Then we have two films making their runs toward $100 million. Ford v Ferrari is nearly there after another $4.14 million this weekend. Its total stands at $98.2 million domestic, but it is the $175 million global tally that lingers for Fox, as that is still around $75 million behind where it needs to be to recoup its costs. Rian Johnson’s Knives Out is already into profit for Lionsgate and is now just trying to leg it out to the milestone. With $78.8 million so far, the murder mystery is hitching a ride on the numbers that Creed had at this point, within a million behind of both it’s 19-day tally and its third weekend. Creed finished with $109 million. That is a number that Ferrari is also headed towards and even with Knives a few million behind its pace it looks like it should still cross the finish line and may even pass Ferrari worldwide as it currently has $162 million.
Benny and Josh Safdie’s Uncut Gems (92%) with Adam Sandler had a stellar showing in just five theaters grossing $525,498. While that is the second best per-theater-average of the year ($105,099) behind just Bong Joon-ho’s Parasite ($128,072 in each of three theaters), it is the fourth-best ever for a film released in five theaters. Only La La Land ($881,104), The Master ($736,311), and Brokeback Mountain ($547,425) opened better. Gems also just missed a personal best PTA for A24, passing such notable titles as Lady Bird ($91,109) and this year’s The Farewell ($88,916), but was just behind Moonlight ($100,519) as the all-time champion. We will see if the estimates come out higher on Monday. The studio’s $50,000+ PTAs have all grossed at least $7.3 million. The Safdies’ last film, Good Time with Robert Pattinson, grossed a total of $2.02 million.
The list of four-theater openings is a little steeper, but Jay Roach’s Bombshell nevertheless had a solid showing this weekend. With $312,000 the Fox News sexual harassment expose became the 15th best opening within that group ahead. Among the top 15 films in that group, 11 of them were nominated for Best Picture (with The Farewell TBD) including the aforementioned American Sniper (the all-time champ with $873,667) and Moonlight, which went on to win the Oscar, as did Birdman ($424,397).
Terrence Malick’s latest, A Hidden Life, had a less than great showing with just $52,000 in five theaters. That comes between his last two narrative releases, Song to Song ($50,559 / Rotten at 43%) and Knight of Cups ($60,551 / Rotten at 47%), which were only in four theaters initially. A Hidden Life’s PTA ($10,400) is the director’s third lowest since his return to cinema in 1998 with The Thin Red Line and could be second lowest if the estimates fall. This has to be cited as a big disappointment for Fox Searchlight, who released the three-hour film featuring his first positive score with critics (78%) since The Tree of Life in 2011.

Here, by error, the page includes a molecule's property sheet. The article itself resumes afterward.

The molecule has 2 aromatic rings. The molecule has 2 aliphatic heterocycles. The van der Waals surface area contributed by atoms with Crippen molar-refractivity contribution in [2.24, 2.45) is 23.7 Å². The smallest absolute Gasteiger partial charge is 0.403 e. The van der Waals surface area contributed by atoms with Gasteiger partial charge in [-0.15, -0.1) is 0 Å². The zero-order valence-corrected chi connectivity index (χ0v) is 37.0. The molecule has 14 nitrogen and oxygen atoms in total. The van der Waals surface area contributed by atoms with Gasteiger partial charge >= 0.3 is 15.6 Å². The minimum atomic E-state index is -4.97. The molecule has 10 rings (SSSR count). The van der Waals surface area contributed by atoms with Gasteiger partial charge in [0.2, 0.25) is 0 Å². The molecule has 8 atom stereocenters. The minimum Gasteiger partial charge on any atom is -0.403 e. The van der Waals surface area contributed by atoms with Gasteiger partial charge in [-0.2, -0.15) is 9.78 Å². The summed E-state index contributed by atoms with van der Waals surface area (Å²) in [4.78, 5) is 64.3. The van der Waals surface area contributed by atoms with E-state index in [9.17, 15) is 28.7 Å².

(Photo by Sony Pictures Animation)
The Oscar winner for Best Animated Feature first took the #1 spot at the box office this weekend. Spider-Man: Into the Spider-Verse opened to $35.36 million, doubling the take by Clint Eastwood’s The Mule, which began with $17.50 million. In turn, Eastwood’s film more than doubled the start of Mortal Engines ($7.55 million) which ultimately barely doubled its opening weekend to become one of the biggest bombs of 2018. Both Fantastic Beasts: The Crimes of Grindelwald and Ralph Breaks the Internet passed $150 million, and Creed II got over $100 million. James Wan’s Aquaman earned $2.9 million in special previews and that was good enough to grab the tenth slot on the list. Barry Jenkins’ If Beale Street Could Talk opened to $224,476 in four theaters, which amounted to the eighth best per-theater-average of the year. The Top Ten films grossed $101.64 million and averaged 67% on the Tomatometer.
This year’s Top Ten grossed an estimated $112.24 Million and averaged 76.7% with critics.
(Photo by © Lucasfilm)
The week fans both young and old have been waiting decades for is finally here: The big-screen adaptation of Andrew Lloyd Webber’s Cats arrives to storm the box office with its blend of live-action FX wizardry and angel-like lyrics. All kidding aside, while that all remains to be seen, it is also the week that the Skywalker Saga comes to an end. For years, fans all over the world have been anticipating the conclusion of the nine-film arc that George Lucas hinted at so many years ago. And now Star Wars: The Rise of Skywalker, Episode IX of the series, arrives and will undoubtedly be one of the biggest hits of 2019 and ultimately give Disney its 7th billion-dollar film of the year and push their grosses to over $11 billion.
[box office figures via Box Office Mojo]